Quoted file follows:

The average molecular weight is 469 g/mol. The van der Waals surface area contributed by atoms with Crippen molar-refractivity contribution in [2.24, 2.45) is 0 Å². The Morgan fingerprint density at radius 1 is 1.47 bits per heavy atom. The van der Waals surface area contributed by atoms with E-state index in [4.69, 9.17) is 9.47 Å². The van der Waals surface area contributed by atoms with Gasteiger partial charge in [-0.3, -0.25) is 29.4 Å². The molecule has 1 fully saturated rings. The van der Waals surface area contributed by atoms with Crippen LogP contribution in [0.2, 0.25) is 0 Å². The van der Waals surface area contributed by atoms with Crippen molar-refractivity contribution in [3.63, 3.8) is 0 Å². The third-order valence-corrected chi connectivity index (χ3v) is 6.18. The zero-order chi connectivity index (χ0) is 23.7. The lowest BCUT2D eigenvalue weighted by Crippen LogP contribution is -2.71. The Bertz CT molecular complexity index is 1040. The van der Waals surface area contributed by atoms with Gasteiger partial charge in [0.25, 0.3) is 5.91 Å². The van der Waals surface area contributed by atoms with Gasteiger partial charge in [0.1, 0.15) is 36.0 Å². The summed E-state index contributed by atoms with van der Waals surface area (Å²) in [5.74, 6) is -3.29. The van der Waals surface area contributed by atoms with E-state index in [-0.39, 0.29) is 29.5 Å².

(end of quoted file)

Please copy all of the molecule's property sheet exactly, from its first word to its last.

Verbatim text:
The average molecular weight is 469 g/mol. The van der Waals surface area contributed by atoms with Crippen molar-refractivity contribution in [2.24, 2.45) is 0 Å². The Morgan fingerprint density at radius 1 is 1.47 bits per heavy atom. The van der Waals surface area contributed by atoms with E-state index in [4.69, 9.17) is 9.47 Å². The van der Waals surface area contributed by atoms with Gasteiger partial charge in [-0.3, -0.25) is 29.4 Å². The molecule has 1 fully saturated rings. The van der Waals surface area contributed by atoms with Crippen LogP contribution in [0.2, 0.25) is 0 Å². The van der Waals surface area contributed by atoms with Crippen molar-refractivity contribution in [3.63, 3.8) is 0 Å². The third-order valence-corrected chi connectivity index (χ3v) is 6.18. The zero-order chi connectivity index (χ0) is 23.7. The lowest BCUT2D eigenvalue weighted by Crippen LogP contribution is -2.71. The Bertz CT molecular complexity index is 1040. The van der Waals surface area contributed by atoms with Gasteiger partial charge in [0.25, 0.3) is 5.91 Å². The van der Waals surface area contributed by atoms with Gasteiger partial charge in [0.1, 0.15) is 36.0 Å². The summed E-state index contributed by atoms with van der Waals surface area (Å²) in [5.74, 6) is -3.29. The van der Waals surface area contributed by atoms with E-state index in [-0.39, 0.29) is 29.5 Å².